China's inflation rebounded in January as food prices soared, renewing pressure on the Central Government to control living costs as it tries to boost slowing growth amid warnings of a looming global downturn.
Consumer prices in the world’s second-largest economy rose by an unexpectedly strong 4.5 percent over a year earlier, up from December’s 4.1 percent, data showed Thursday. Food prices jumped 10.5 percent, accelerating from the previous month’s 9.1 percent rate.
The food price rise was driven by a 25 percent gain in the cost of the pork, China’s staple meat. In December, pork prices rose 21.3 percent.
The price spike could complicate the government’s efforts to revive growth that slowed to a 2 1/2-year low of 8.9 percent in the final quarter of 2011. Chinese leaders are gradually easing controls to boost growth and job creation but are moving cautiously for fear of igniting a new price spiral.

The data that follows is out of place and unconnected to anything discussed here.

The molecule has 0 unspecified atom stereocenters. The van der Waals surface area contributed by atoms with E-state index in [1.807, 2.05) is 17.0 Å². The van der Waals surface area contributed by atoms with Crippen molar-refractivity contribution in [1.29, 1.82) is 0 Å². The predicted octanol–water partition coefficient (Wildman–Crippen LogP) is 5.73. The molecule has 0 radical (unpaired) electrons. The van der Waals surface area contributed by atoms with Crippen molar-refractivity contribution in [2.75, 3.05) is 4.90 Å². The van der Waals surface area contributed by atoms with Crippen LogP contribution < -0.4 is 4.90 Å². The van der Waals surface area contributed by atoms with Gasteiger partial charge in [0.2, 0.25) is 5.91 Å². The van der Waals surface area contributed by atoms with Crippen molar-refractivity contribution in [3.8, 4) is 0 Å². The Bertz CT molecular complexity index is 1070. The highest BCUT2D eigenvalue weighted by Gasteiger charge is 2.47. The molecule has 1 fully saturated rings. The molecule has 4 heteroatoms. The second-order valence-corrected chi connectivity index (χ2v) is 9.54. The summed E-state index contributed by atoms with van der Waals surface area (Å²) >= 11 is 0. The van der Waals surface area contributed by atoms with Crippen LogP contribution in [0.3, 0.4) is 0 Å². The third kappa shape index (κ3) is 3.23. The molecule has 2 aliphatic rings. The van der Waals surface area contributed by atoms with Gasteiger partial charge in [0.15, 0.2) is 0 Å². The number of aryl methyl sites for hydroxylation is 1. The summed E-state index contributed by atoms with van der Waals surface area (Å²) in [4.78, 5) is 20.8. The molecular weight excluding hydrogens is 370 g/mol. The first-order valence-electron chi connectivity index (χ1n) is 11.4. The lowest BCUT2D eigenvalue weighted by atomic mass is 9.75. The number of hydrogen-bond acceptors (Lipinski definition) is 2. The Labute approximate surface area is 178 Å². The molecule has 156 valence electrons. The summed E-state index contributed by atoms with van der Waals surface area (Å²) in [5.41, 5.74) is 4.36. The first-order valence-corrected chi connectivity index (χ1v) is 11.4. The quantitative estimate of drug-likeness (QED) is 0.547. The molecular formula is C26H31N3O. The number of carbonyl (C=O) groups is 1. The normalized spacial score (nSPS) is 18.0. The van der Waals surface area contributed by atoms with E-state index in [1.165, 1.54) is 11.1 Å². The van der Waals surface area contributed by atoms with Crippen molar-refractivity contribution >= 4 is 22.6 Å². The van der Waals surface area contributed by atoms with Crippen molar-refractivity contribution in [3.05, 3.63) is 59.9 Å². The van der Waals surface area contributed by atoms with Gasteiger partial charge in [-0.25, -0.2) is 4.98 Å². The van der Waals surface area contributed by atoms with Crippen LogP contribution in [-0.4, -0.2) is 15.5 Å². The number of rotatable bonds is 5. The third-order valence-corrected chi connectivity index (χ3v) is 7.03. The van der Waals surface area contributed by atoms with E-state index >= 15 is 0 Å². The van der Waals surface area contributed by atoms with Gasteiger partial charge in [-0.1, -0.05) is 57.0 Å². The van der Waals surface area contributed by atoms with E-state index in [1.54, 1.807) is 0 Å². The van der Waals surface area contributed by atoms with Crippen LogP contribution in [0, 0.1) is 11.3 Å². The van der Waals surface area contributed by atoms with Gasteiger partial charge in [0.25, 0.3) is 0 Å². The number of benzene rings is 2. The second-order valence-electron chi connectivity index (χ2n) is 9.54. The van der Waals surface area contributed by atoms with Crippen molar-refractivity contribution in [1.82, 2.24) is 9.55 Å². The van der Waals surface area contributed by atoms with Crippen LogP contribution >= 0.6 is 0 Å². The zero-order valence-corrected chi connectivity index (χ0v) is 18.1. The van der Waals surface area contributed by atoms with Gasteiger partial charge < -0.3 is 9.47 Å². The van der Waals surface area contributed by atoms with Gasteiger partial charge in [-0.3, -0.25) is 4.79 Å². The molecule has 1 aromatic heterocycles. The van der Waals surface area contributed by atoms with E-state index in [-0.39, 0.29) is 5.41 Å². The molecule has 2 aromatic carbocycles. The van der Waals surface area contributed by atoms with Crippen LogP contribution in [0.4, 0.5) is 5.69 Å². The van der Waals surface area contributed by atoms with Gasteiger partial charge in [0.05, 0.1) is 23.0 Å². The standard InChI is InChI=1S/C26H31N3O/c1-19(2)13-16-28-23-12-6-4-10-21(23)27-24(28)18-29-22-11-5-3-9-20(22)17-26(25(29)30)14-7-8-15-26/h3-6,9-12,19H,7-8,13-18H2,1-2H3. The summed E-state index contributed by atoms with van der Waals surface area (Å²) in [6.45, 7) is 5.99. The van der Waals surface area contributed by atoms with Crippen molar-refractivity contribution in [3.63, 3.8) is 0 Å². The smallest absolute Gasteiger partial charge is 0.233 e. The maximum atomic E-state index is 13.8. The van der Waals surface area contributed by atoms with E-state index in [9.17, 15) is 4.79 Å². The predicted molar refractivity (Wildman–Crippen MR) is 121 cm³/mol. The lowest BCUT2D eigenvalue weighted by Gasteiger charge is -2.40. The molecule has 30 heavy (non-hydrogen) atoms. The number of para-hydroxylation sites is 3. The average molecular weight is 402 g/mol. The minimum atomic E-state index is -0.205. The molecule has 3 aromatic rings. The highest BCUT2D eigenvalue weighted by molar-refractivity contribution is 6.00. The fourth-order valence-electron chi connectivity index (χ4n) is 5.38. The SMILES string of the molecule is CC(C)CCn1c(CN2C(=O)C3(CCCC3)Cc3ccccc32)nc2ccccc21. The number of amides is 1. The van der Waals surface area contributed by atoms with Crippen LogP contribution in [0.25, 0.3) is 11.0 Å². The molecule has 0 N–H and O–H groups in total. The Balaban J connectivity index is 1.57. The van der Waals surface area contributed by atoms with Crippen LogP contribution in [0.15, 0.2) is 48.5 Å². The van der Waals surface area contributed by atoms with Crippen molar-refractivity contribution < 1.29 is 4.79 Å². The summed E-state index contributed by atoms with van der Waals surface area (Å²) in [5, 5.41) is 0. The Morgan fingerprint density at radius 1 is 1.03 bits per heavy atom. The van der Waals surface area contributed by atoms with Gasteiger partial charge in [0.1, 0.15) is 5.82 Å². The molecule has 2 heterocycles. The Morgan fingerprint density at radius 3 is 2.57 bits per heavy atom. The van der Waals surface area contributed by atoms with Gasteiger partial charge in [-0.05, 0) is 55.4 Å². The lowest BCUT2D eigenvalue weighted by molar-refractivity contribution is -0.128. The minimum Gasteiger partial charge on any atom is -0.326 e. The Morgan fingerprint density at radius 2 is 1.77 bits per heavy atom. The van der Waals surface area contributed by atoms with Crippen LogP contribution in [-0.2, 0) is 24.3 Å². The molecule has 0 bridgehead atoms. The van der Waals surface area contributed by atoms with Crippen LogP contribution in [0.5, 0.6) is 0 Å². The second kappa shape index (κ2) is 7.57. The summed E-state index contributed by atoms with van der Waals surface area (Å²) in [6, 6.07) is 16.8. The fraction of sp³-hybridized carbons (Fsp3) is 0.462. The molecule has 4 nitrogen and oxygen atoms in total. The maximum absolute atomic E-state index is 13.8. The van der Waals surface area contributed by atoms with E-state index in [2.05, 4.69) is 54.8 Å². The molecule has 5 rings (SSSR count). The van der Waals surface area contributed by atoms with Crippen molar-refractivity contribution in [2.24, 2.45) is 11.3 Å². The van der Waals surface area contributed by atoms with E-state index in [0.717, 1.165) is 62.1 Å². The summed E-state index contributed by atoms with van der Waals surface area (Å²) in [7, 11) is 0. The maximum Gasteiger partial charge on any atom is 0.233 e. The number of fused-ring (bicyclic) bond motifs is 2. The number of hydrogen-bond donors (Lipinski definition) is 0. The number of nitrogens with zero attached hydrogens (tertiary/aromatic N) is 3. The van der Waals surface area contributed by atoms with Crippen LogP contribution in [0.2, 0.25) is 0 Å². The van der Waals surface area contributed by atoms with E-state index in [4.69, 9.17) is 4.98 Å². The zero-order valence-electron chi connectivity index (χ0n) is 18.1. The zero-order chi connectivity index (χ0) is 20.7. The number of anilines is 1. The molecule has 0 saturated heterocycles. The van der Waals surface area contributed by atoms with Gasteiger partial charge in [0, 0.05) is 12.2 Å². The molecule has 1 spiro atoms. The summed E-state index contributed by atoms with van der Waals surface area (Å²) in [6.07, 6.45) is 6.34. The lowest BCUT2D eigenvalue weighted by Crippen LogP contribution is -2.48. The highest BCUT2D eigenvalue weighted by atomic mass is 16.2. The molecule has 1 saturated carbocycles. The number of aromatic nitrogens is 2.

The upturn in inflation broke a months-long decline from July’s 37-month high of 6.5 percent. Analysts said food prices would face upward pressure due to the traditional Spring Festival, when Chinese families stock up for banquets, but even with that factored in, they expected inflation to fall to about 4 percent.